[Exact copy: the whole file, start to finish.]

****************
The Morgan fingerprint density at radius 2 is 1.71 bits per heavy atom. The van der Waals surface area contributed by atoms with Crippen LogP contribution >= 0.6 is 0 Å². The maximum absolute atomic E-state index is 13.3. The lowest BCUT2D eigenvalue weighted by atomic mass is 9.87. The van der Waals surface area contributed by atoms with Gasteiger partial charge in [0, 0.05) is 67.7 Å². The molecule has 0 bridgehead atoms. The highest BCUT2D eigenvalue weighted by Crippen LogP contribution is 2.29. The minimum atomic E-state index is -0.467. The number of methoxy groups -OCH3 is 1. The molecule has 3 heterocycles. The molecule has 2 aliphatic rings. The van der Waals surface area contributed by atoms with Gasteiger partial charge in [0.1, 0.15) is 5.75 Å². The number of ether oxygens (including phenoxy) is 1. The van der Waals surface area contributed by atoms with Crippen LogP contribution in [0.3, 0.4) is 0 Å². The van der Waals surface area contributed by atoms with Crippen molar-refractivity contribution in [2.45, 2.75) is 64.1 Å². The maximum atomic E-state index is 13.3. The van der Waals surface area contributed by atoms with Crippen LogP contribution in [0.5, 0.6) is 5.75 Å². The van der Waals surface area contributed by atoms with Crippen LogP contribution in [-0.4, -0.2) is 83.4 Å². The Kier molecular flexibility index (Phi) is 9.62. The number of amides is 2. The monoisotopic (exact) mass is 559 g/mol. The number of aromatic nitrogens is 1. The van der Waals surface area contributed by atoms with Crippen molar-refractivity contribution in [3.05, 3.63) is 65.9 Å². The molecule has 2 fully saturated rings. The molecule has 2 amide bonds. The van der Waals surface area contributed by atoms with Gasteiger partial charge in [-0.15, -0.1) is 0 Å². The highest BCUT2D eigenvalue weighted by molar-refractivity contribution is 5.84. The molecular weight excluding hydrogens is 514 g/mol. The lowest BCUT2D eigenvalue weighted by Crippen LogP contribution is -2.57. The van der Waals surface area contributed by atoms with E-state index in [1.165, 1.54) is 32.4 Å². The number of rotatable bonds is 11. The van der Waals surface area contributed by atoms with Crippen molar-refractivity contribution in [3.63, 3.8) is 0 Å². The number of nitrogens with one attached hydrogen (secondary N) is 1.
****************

The Morgan fingerprint density at radius 2 is 1.71 bits per heavy atom. The van der Waals surface area contributed by atoms with Crippen LogP contribution >= 0.6 is 0 Å². The maximum absolute atomic E-state index is 13.3. The lowest BCUT2D eigenvalue weighted by atomic mass is 9.87. The van der Waals surface area contributed by atoms with Gasteiger partial charge in [0, 0.05) is 67.7 Å². The molecule has 0 bridgehead atoms. The highest BCUT2D eigenvalue weighted by Crippen LogP contribution is 2.29. The minimum atomic E-state index is -0.467. The number of methoxy groups -OCH3 is 1. The molecule has 3 heterocycles. The molecule has 2 aliphatic rings. The van der Waals surface area contributed by atoms with Gasteiger partial charge in [0.1, 0.15) is 5.75 Å². The number of ether oxygens (including phenoxy) is 1. The van der Waals surface area contributed by atoms with Crippen LogP contribution in [0.3, 0.4) is 0 Å². The van der Waals surface area contributed by atoms with Crippen molar-refractivity contribution in [2.45, 2.75) is 64.1 Å². The maximum atomic E-state index is 13.3. The van der Waals surface area contributed by atoms with Crippen LogP contribution in [0.5, 0.6) is 5.75 Å². The van der Waals surface area contributed by atoms with Crippen LogP contribution in [-0.4, -0.2) is 83.4 Å². The Kier molecular flexibility index (Phi) is 9.62. The number of amides is 2. The monoisotopic (exact) mass is 559 g/mol. The number of aromatic nitrogens is 1. The van der Waals surface area contributed by atoms with Crippen molar-refractivity contribution in [3.05, 3.63) is 65.9 Å². The molecule has 2 fully saturated rings. The molecule has 2 amide bonds. The van der Waals surface area contributed by atoms with Gasteiger partial charge in [-0.15, -0.1) is 0 Å². The highest BCUT2D eigenvalue weighted by molar-refractivity contribution is 5.84. The molecular weight excluding hydrogens is 514 g/mol. The lowest BCUT2D eigenvalue weighted by Crippen LogP contribution is -2.57. The van der Waals surface area contributed by atoms with E-state index in [1.165, 1.54) is 32.4 Å². The number of rotatable bonds is 11. The van der Waals surface area contributed by atoms with Crippen molar-refractivity contribution in [3.63, 3.8) is 0 Å². The number of nitrogens with one attached hydrogen (secondary N) is 1.